Focus on “Human Capital” and Training Leaders at All Levels, Says Former Army Chief


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New Delhi: With leadership having played a crucial role in the 1999 Kargil conflict, former Army Chief General VP Malik said that training leaders at all levels is necessary and the focus has to be on ‘human capital.

Speaking at the ET Global Summit, he explained how leadership played a crucial role during the Kargil conflict in 1999 when the Army was prepared to cross over to Pakistan at six days notice.

He said there were three types of leadership — junior, middle and senior — and that it was necessary to train leaders at all levels.

The former Army Chief said leadership was knowledge, attitude, character, taking on challenges and a result of hard work. Whether it was war or business, people are the core concern, he explained. “It is the man or woman behind the gun which makes most of the good human capital.”

On the Kargil conflict, he said a leader was effective when he knew what he wanted and made it clear. He said he had decided then that the Army must be prepared to launch forces across the border, contrary to the government’s instruction to not cross the Line of Control.

“Prime Minister (Atal Bihari) Vajpayee in public had said that the armed forces will not cross the border. I later asked him to not say that. He asked me why. I explained that if we cannot vacate the intruders, we will have to cross the border. Later, the then NSA said in an interview that not crossing the border holds good today, we don’t know about tomorrow,” he said.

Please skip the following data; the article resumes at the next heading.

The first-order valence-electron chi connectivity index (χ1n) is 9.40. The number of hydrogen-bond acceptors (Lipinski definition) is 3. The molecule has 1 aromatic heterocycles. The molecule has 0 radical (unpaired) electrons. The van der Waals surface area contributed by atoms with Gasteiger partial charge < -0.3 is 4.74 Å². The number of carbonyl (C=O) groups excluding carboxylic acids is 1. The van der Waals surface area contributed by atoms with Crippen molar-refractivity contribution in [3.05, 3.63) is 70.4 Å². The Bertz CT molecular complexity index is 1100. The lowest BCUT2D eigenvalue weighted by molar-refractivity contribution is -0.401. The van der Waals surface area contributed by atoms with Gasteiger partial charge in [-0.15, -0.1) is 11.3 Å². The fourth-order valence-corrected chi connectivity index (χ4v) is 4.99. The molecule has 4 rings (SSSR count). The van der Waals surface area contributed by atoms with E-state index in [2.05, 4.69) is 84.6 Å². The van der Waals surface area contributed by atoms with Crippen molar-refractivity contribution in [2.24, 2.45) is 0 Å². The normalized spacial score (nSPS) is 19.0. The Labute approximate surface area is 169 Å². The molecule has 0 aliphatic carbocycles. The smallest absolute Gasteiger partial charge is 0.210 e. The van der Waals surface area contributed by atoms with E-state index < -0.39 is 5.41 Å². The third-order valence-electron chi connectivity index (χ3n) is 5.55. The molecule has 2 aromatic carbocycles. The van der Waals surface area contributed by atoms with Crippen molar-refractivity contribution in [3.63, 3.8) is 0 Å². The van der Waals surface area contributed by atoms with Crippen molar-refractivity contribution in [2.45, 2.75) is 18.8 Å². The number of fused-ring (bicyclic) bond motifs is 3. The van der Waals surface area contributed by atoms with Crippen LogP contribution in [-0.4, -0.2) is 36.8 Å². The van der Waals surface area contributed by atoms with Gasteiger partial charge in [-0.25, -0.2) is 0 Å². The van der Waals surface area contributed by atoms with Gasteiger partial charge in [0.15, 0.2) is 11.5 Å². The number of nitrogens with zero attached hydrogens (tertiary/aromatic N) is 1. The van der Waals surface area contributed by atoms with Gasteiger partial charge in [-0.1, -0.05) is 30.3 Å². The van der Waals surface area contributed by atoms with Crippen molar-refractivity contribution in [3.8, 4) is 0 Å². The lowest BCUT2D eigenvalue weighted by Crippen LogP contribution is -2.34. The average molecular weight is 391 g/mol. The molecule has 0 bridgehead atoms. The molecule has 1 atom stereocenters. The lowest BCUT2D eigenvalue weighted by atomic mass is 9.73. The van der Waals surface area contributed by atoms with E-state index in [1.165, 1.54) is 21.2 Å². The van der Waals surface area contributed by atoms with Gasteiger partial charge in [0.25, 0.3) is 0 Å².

“I prepared the Army to cross the border with six days notice. Our strategy was to show that we are capable of crossing the border anywhere,” he said.

Gen (Retd) Malik said he has five takes on leadership. Leadership is 30 per cent knowledge, while the rest is attitude and how you deal with people and make them do what you want. “The next one is your character, a sum of good and bad, which forms a component of trust. If people don’t have trust, they won’t follow you,” he said.

A leader takes on challenges, he said, but does not believe in the concept of born leaders. “They are a result of hard work, self-belief and opportunities,” he said.

A senior officer should not interfere in the affairs of juniors, but it is important to motivate people. He said, “Leadership training has to happen at all levels. We have to train at all levels.”

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